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Links and JavaScript 🔗

I see some occasions where web developers who are a bit less familiar with accessibility use links incorrectly in different forms. So I thought let’s write a quick guide on Links in JavaScript apps.


It’s safe to assume that anyone who’s used the web have seen them. They take users from one page to another either within the same application or to an external website. There were really hot when they were introduced back in 1966 by a team led by Douglas Engelbart.

In the early 1980s Ben Shneiderman, a computer scientist at the University of Maryland, with his graduate student Dan Ostroff were preparing a videodisk exhibit for a museum. It was then where they used a caption that had all the information and users could click on it to see the photo associated with it.

At first, this discovery was called embedded menu but that term was quickly replaced by hyperlink. Tim Berners-Lee cited Shneiderman’s hyperlink work in his spring 1989 manifesto for what would become the World Wide Web.

Back then, this feature was super hot and it still is. People use it without even thinking about it and it’s become a natural part of the web.

Enough background, tell me what’s this all about

Let’s review what they do:

  • As mentioned before they allow users to navigate between pages within a site or to an external one.
  • And more importantly they help search engines and bots to find resources and going from one page to another by following the links. Think of this as a giant maze where they need to blindly follow the links to discover stuff.
  • And last, the crawlers use them to understand the architecture of a site and the type of content they have. It’s a critical part of their decision making when assigning a page to a specific topic.

a tag with href

Turns out it’s not as straightforward as one might think. The simplest way to put a link on your site is to use a good old <a> tag with a URL which it points to in the href attribute.

<a href="/elsewhere">A good link, YES ╰(*°▽°*)╯</a>

a tag with href and event handler

For those with special circumstances, they might sprinkle a little bit of JavaScript on top and use an event handler to navigate the user programmatically:

<a href="/elsewhere" onclick="goTo('elsewhere')">Okay ¯\_(ツ)_/¯</a>

This is fine as the link stays functional and you can upgrade the functionality using JavaScript.

a tag without href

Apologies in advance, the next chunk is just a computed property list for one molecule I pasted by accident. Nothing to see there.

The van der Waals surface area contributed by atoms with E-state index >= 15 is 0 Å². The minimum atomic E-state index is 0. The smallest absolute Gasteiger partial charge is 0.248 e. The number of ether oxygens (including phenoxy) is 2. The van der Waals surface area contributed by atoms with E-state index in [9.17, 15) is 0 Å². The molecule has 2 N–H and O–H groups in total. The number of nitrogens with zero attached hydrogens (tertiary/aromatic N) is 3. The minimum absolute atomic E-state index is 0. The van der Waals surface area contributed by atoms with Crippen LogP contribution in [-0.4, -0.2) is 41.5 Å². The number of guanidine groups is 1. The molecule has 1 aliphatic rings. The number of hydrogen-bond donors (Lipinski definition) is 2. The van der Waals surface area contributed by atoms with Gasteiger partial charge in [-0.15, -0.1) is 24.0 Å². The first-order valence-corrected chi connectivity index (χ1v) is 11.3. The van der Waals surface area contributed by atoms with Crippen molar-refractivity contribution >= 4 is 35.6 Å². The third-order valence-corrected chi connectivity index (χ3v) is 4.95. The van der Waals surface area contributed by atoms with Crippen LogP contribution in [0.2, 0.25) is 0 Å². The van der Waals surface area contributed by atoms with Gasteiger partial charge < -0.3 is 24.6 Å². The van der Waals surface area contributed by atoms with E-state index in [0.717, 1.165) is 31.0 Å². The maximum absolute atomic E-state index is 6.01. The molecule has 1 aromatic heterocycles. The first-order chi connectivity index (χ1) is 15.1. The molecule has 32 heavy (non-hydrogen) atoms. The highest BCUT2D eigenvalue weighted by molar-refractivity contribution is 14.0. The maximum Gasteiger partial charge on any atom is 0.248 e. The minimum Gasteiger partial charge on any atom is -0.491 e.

But some people decide to remove the href attribute. This is not a good idea because you now prevented crawlers to find out where this link goes to:

<a onclick="goTo('elsewhere')">Please don't ╯︿╰</a>

In other occasions, people use the href attribute without a URL or with a pseudo URL:

<a href="javascript:goTo('elsewhere')">Seriously? (⊙_⊙)?</a>

This is even worse than the previous case as it just confuses the hell out of every crawler out there.

using button

You might think it’s a good idea to use a button to navigate the user, but let me tell you, that’s not a good idea either. The rule of thumb is that if the purpose is to do something on the current page, it could be a button. But if it’s takes users to another page or to an external site, it should be a link.

<button onclick="goTo('elsewhere')">But why? <( _ _ )> </button>

any other HTML element

It’s worth noting that you shouldn’t simulate a link using any other HTML element and add a click handler with JavaScript:

<div onclick="goTo('elsewhere')">NOOOOOOOOOOOOOOOO!!!!!!!!!!!! (#`O′)</div>

This not only wrong for crawlers, but also messes up the screen readers and causes a lot of trouble for people with any vision impairment. So please just use a link with a proper URL.

What is a proper URL? I hear you ask

You saw we ruled out the pseudo URLs like javascript:doSomething(), but let’s take a look at URLs more closely.


A URL contains these elements:

  • A protocol (optional), which defines the protocol to be used for navigation such as http, or https.
  • It also has a host, or A host is a name that one or some computers respond to. Usually it points to an IP address.
  • It has a path to specific asset on that computer such as an HTML file, an image, CSS file or a font. But that’s not always the case, sometimes the path is handled via JavaScript and is used to replace part of the content in a page. This technique is called Single Page Application or SPA.
  • Some URLs might contain another part such the second example above. That part which comes after the # sign, is called a fragment identifier. By itself a fragment identifier is not a piece of content. It just points to a specific part in the content such as a header.

💡 Because fragments are not suppose to point to different content, crawlers ignore them altogether. This means for single page applications where they use fragment like routing, crawlers don’t follow them and that’s why people use techniques such as server side rendering or SSR to allow crawlers become aware of the page’s content.


To sum it all up:

  • Use proper link markup, a tag with href attribute.
  • Do not use other HTML elements to navigate users.
  • Do not omit the href attribute on an anchor tag.
  • And last but not least, do not use fragment identifiers to load different content in SPAs if you can.

Hope you’ve enjoyed reading this and thanks for drooping by. Until next article, Ta.

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